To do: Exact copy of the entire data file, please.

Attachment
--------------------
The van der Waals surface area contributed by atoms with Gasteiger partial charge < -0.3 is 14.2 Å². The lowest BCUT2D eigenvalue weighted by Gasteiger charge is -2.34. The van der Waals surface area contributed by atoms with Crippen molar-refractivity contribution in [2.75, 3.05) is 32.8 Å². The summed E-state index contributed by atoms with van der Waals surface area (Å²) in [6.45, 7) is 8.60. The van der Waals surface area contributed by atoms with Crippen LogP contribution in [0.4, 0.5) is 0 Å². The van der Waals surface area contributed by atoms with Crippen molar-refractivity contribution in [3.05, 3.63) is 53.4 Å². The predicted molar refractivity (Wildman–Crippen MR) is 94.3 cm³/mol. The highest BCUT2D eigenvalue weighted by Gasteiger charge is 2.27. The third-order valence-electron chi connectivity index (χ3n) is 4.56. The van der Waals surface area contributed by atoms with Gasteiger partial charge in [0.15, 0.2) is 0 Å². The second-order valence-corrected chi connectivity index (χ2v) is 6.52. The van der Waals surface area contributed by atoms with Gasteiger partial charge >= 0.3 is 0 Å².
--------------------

The van der Waals surface area contributed by atoms with Gasteiger partial charge < -0.3 is 14.2 Å². The lowest BCUT2D eigenvalue weighted by Gasteiger charge is -2.34. The van der Waals surface area contributed by atoms with Crippen molar-refractivity contribution in [2.75, 3.05) is 32.8 Å². The summed E-state index contributed by atoms with van der Waals surface area (Å²) in [6.45, 7) is 8.60. The van der Waals surface area contributed by atoms with Crippen LogP contribution in [0.4, 0.5) is 0 Å². The van der Waals surface area contributed by atoms with Crippen molar-refractivity contribution in [3.05, 3.63) is 53.4 Å². The predicted molar refractivity (Wildman–Crippen MR) is 94.3 cm³/mol. The highest BCUT2D eigenvalue weighted by Gasteiger charge is 2.27. The third-order valence-electron chi connectivity index (χ3n) is 4.56. The van der Waals surface area contributed by atoms with Gasteiger partial charge in [0.15, 0.2) is 0 Å². The second-order valence-corrected chi connectivity index (χ2v) is 6.52. The van der Waals surface area contributed by atoms with Gasteiger partial charge >= 0.3 is 0 Å².